AFTER a series of high-profile shout-outs and subsequent support slots, a great deal of buzz has started to follow the name Arlo Parks. With an eagerly anticipated slot lined up at The Great Escape in a couple of months, the 19-year-old South Londoner stopped off at King Tut’s on Tuesday night as part of her ongoing UK tour for her very first Scottish show.
Support came from London-based singer-songwriter Matilda Mann who like Parks, has also secured a slot at The Great Escape this May off the back of her debut EP ‘If That Makes Sense’. Taking to the stage with just her guitar, the singer-songwriter interspersed tender, gently picked tracks and thoughtful ruminations on heartache and the adolescent experience with light-hearted chat in-between. Despite opening to a modest crowd, it didn’t take long for the room to fill up with captivated viewers drawn in by her raw charm and impeccably observed lyrics. With highlights including ‘The Fucking Best’ and ‘The Loch Ness Monster’, there were shades of Laura Marling and even Angel Olsen in her sharp observations and intimate delivery, her folky tracks delivered with bite and a wry smile.
Headliner Arlo Parks took to the stage alongside her three-piece band to a rousing response from the crowd. After the release of two critically acclaimed EPs ‘Super Sad Generation’ and ‘Sophie’ as well as a string of well-received singles, Parks has gained recognition for the way in which she unpicks the complexities of being a young person in these uncertain times – placing identity and generational anxiety at the heart of her soulful, left-field pop. Listening to her music is an intimate experience – like listening to one strikingly confessional diary entry after another, covering topics such as heartbreak, mental health and mortality in deeply stirring fashion against lush, soulful backdrops with hazy R&B hues, computer-generated beats and jazzy inflections. In the live arena though, this was all brought to life in emphatic fashion. With the help of three other musicians, a powerful rhythm section and a particularly dexterous guitarist, Arlo’s smooth, intimate songs carried even more emotional weight and truly burst to life in a way that was almost unexpected.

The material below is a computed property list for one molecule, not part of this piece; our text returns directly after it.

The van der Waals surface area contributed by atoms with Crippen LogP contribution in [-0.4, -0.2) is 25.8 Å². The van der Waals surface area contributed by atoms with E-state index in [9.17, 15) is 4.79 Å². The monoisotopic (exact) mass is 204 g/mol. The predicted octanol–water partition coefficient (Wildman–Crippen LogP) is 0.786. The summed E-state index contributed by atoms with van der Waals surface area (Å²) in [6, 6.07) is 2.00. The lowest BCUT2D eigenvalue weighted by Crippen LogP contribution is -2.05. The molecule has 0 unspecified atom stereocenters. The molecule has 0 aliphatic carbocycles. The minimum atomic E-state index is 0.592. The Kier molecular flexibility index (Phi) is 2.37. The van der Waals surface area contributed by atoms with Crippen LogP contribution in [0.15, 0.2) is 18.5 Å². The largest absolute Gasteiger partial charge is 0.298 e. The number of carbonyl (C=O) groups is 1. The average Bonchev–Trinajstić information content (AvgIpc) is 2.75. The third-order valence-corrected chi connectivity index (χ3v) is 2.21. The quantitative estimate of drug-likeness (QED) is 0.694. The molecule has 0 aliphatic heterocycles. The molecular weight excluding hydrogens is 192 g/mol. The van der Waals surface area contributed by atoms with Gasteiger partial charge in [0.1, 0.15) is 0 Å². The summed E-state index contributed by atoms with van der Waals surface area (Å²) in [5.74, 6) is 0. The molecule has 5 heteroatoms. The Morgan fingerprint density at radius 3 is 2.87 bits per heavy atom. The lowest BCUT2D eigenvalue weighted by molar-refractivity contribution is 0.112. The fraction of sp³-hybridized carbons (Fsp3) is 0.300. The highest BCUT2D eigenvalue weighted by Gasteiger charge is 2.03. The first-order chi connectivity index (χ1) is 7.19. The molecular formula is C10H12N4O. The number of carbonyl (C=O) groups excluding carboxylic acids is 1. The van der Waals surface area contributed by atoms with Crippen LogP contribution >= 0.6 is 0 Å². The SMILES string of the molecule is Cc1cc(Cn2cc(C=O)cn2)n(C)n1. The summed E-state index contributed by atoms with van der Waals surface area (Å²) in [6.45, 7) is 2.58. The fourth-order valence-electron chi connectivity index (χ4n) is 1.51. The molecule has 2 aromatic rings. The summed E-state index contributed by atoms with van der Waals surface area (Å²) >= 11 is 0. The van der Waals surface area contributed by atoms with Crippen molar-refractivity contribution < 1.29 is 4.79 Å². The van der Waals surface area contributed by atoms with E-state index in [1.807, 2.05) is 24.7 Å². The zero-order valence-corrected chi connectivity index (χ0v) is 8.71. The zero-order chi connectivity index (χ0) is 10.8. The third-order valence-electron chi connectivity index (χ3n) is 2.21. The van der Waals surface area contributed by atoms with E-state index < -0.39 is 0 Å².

Opening with ‘Paperbacks’, it was immediately clear that Parks is a natural onstage – full of confidence, swagger and an effortless cool but retaining that warm familiarity and relatability that oozes from her lyrics. Meanwhile, her distinctive voice was even more impressive in person – smooth and quietly powerful – working wonderfully together with her live band and the R&B tinged electronics that also rang out around the venue.
The soulful melancholy of old favourite ‘Cola’ was warmly received by the crowd while unreleased track ‘Punk Rock Eyes’ added another dimension to her set with its gloomy basslines and poppy chorus – a track she said was inspired by the likes of Janis Joplin and The Stooges. With a varied and eclectic range of influences, she has created a sound that is seemingly defined by its fluidity and as such, it made for a very dynamic, wholly captivating set.
Written in the wake of a friend’s death, the deeply moving ‘Black Dog’ held the room to a standstill and stretched her angelic voice to new heights while the equally emotional ‘Angel’s Song’ encouraged the crowd to look out for their friends in times of need. “This sadness ain’t you” she sang in one of the most powerful moments of the night.
It’s the ability to match her delicate tones and beautifully textured instrumentals with such emotionally poetic lyrics that have seized the attention of listeners far and wide and she ingratiated herself with the captivated crowd even more after reading out a Glasgow-themed poem, even namechecking the city’s very own Joesef.
There were moments where she allowed her immensely talented band to shine as well though, particularly during penultimate track ‘Second Guessing’ which built to an almighty instrumental climax and featured an absolutely electrifying guitar solo – the kind that wouldn’t sound out of place in an arena-sized rock show.
Recent single ‘Eugene’ received the biggest reaction of the night and was more buoyant than its pensive recorded version, before she finished the set with ‘Super Sad Generation’. On her first ever visit to Glasgow, it’s fair to say that Arlo Parks left a lasting impression. Undeniably one of the UK’s brightest and most important new talents, it may not be long before she too finds her name emblazoned on the venue’s iconic staircase.